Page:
E1802 Dynamic adjustable forearm pronation/supination device, includes soft interface material
E1805 Dynamic adjustable wrist extension/flexion device,includes soft interface material
E1806; Static progressive stretch wrist device, flexion and/or extension, with or without range of motion adjustment, includes all components and accessories
E1810 Dynamic adjustable knee extension/flexion device, includes soft interface material
E1811; Static progressive stretch knee device, extension and/or flexion, with or without range of motion adjustment, includes all components and accessories
E1812 Dynamic knee, extension/flexion device with active resistance control
E1815; Dynamic adjustable ankle extension/flexion device, includes soft interface material
E1816; Static progressive stretch ankle device, flexion and/or extension, with or without range of motion adjustment, includes all components and accessories
E1818; Static progressive stretch forearm pronation/supination device, with or without range of motion adjustment, includes all components and accessories
E1821; Replacement soft interface material/cuffs for bi-directional static progressive stretch device
E1825 Dynamic adjustable finger extension/flexion device, includes soft interface material
E1830 Dynamic adjustable toe extension/flexion device, includes soft interface material
E1831 Static progressive stretch toe device, extension and/or flexion with or without range of motion adjustment, includes all components and accessories
E1840; Dynamic adjustable shoulder flexion/abduction/rotation device, includes soft interface material
E1841; Static progressive stretch shoulder device, with or without range of motion adjustment, includes all components and accessories
E1399 Durable medical equipment, miscellaneous (Patient actuated serial stretch (PASS) device)
McClure PW, Blackburn LG, Dusold C. The use of splints in the treatment of joint stiffness: Biologic rationale and an algorithm for making clinical decisions. Phys Ther. 1994; 74(12):1201-1107.
Harvey L, Herbert R, Crosbie J. Does stretching induce lasting increases in joint ROM? A systematic review. Physiother Res Int. 2002;7(1):1-13.
Branch TP, Karsch RE, Mills TJ, Palmer MT. Mechanical therapy for loss of knee flexion. Am J Orthop. 2003;32(4):195-200.
Doornberg JN, Ring D, Jupiter JB. Static progressive splinting for posttraumatic elbow stiffness. J Orthop Trauma. 2006 July;20(6):400-4.
ECRI. Mechancial Stretching Devices (ERMI Flexionaters and Extensionaters) for Contracture and Joint Stiffness. Plymouth Meeting (PA): ECRI Health Technology Information Service
; 2007 March 27. 5 p. (ECRI Hotline Response).
Bonutti PM, McGrath MS, Ulrich SD, McKenzie SA, Seyler TM, Mont MA. Static progressive stretch for the treatment of knee stiffness. Knee. 2008 Aug; 15(4):272-6.
ECRI. Mechanical Stretching Devices (ERMI Flexionaters and Extensionaters) for Contracture and Joint Stiffness. Plymouth Meeting (PA): ECRI Health Technology Information Service
; 2011 March 22. (ECRI Hotline Response).
Glasgow C, Tooth LR, Fleming J, Peters S. Dynamic splinting for the stiff hand after trauma: predictors of contracture resolution. J Hand Ther
. 2011 Jul-Sep;24(3):195-205.
John MM, Kalish S, Perns SV, Willis FB. Dynamic splinting for postoperative hallux limitus: a randomized, controlled trial. J Am Podiatr Med Assoc. 2011 Jul-Aug;101(4):285-8.
Glasgow C, Tooth LR, Fleming J, & Peters S. Dynamic splinting for the stiff hand after trauma: Predictors of contracture resolution. J Hand Ther
. 2011 Jul-Sep;24(3):195-205.
Glasgow C, Fleming J, Tooth LR, & Hockey RL. The long-term relationship between duration of treatment and contracture resolution using dynamic orthotic devices for the stiff proximal interphalangeal joint: A prospective cohort study. J Hand Ther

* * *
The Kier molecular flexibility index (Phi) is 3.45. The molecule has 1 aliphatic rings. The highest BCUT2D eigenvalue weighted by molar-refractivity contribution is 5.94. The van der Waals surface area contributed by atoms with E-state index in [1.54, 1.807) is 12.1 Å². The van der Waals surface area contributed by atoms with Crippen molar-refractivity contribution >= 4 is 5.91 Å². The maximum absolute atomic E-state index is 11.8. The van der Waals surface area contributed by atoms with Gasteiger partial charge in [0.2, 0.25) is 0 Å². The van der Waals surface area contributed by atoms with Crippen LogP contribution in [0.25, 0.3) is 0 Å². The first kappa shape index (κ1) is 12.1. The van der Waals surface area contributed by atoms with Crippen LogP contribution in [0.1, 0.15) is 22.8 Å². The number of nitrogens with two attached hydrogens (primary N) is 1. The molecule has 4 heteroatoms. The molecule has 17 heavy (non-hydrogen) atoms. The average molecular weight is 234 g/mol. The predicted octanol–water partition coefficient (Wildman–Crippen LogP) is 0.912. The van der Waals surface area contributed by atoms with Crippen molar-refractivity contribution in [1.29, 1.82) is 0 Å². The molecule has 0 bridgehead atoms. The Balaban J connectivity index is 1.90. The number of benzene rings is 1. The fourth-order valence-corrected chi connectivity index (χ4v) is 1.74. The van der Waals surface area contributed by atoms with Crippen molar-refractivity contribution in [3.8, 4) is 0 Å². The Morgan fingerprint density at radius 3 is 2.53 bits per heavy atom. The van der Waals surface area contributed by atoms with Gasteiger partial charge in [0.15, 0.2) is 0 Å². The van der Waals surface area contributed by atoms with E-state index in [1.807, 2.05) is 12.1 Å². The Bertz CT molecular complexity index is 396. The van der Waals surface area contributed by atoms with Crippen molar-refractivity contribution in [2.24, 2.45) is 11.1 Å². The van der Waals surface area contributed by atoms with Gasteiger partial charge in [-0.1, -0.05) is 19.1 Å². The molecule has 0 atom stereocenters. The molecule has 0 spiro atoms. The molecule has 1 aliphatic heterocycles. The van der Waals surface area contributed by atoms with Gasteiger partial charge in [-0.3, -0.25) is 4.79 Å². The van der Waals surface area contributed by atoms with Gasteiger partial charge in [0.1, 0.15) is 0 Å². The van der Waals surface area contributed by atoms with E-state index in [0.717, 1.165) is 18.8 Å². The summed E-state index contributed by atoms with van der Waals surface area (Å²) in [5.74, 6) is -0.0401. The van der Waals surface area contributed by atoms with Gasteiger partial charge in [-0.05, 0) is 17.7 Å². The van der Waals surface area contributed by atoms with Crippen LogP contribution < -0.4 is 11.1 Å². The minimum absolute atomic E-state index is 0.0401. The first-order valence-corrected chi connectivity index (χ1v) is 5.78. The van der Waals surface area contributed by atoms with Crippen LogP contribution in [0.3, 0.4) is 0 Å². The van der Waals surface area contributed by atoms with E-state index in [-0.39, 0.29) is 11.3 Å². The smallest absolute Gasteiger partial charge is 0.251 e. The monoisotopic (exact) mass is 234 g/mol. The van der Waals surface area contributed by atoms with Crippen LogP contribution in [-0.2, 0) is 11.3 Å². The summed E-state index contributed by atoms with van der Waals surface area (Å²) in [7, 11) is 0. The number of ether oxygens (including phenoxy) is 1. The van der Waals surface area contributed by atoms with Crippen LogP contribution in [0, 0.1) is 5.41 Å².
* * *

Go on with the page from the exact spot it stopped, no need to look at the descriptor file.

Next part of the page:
. 2012 Jan;25(1):38-47.
Mahmoud I Ibrahim, Aaron J. Johnson et. al Treatment of Adhesive Capsulitis of the Shoulder with a Static Progressive Stretch Device: A Prospective Randmized Study. JLTMI; April 2013; Vol2294) 281-291.
Aaron J. Johnson, Shelton A McKensi et. al Assessment of Static Progressive Stretch for Treatment of Shoulder Stiffness. A Prospective Case Series. JLTMI; April2013;Vol22(4) 293-303.
Anneluuk Lindenhovius, M.D., PhD, Job Doornberg M.D.,PhD et. al A Prospective Randomized Controlled Trial of Dynamic Versus Static Progressive Elbow Splinting for Post-Traumatic Elbow Stiffness. J Bone Joint Surg Am: April 2012;Vol 94-A (8) 694-700.
Dempsey AL, Branch TP, Mills T, et al. High-intensity mechanical therapy for loss of knee extension for worker's compensation and non-compensation patients. Sports Med Arthrosc Rehabil Ther Technol. 2010;2:26. PMID 20939921
Lucado AM, Li Z, Russell GB, et al. Changes in impairment and function after static progressive splinting for stiffness after distal radius fracture. J Hand Ther. Oct-Dec 2008;21(4):319-325. PMID 19006757
Veltman ES, Doornberg JN, Eygendaal D, et al. Static progressive versus dynamic splinting for posttraumatic elbow stiffness: A systematic review of 232 patients. Arch Orthop Trauma Surg. 2015 Mar 13
Date Reason Action
August 2010 Annual review Policy renewed
October 2011 Annual review Policy renewed
February 2012 Annual review Policy revised
February 2013 Annual review Policy revised
February 2014 Annual review Policy revised
January 2015 Annual review Policy revised
January 2016 Annual review Policy revised
Wellmark medical policies address the complex issue
of technology assessment of new and emerging treatments, devices,
drugs, etc. They are developed to
assist in administering plan benefits and constitute neither offers of
coverage nor medical advice. Wellmark medical policies contain only a
partial, general description of plan or program benefits and do not
constitute a contract. Wellmark does not provide health care services
and, therefore, cannot guarantee any results or outcomes.
Participating providers are independent contractors in private
practice and are neither employees nor agents of Wellmark or its
affiliates. Treating providers are solely responsible for medical
advice and treatment of members. Our medical policies may be updated
and therefore are subject to change without notice.
*Current Procedural Terminology © 2012 American Medical Association. All Rights Reserved.